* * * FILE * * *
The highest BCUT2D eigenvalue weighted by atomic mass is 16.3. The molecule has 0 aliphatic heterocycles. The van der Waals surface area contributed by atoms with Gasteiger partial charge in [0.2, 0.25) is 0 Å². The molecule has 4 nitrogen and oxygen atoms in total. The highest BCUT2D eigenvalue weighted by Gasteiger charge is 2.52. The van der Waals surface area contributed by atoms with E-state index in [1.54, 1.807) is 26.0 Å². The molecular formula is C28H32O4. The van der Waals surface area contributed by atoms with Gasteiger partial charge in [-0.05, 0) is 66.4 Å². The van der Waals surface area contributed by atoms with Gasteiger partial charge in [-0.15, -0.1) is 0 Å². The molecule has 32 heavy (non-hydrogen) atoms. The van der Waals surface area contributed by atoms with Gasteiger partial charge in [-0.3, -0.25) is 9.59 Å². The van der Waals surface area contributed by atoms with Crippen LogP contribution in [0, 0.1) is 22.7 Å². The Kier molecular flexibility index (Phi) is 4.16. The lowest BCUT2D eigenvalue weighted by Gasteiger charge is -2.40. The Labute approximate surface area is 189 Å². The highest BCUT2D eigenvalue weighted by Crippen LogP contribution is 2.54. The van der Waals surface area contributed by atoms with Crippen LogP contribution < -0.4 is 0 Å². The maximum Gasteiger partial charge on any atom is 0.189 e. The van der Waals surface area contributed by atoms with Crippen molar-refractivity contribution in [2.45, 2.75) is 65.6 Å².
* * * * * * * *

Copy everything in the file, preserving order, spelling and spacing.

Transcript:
The highest BCUT2D eigenvalue weighted by atomic mass is 16.3. The molecule has 0 aliphatic heterocycles. The van der Waals surface area contributed by atoms with Gasteiger partial charge in [0.2, 0.25) is 0 Å². The molecule has 4 nitrogen and oxygen atoms in total. The highest BCUT2D eigenvalue weighted by Gasteiger charge is 2.52. The van der Waals surface area contributed by atoms with E-state index in [1.54, 1.807) is 26.0 Å². The molecular formula is C28H32O4. The van der Waals surface area contributed by atoms with Gasteiger partial charge in [-0.05, 0) is 66.4 Å². The van der Waals surface area contributed by atoms with Gasteiger partial charge in [-0.15, -0.1) is 0 Å². The molecule has 32 heavy (non-hydrogen) atoms. The van der Waals surface area contributed by atoms with Gasteiger partial charge in [-0.3, -0.25) is 9.59 Å². The van der Waals surface area contributed by atoms with Crippen LogP contribution in [0, 0.1) is 22.7 Å². The Kier molecular flexibility index (Phi) is 4.16. The lowest BCUT2D eigenvalue weighted by Gasteiger charge is -2.40. The Labute approximate surface area is 189 Å². The highest BCUT2D eigenvalue weighted by Crippen LogP contribution is 2.54. The van der Waals surface area contributed by atoms with Crippen LogP contribution < -0.4 is 0 Å². The maximum Gasteiger partial charge on any atom is 0.189 e. The van der Waals surface area contributed by atoms with Crippen molar-refractivity contribution in [2.45, 2.75) is 65.6 Å².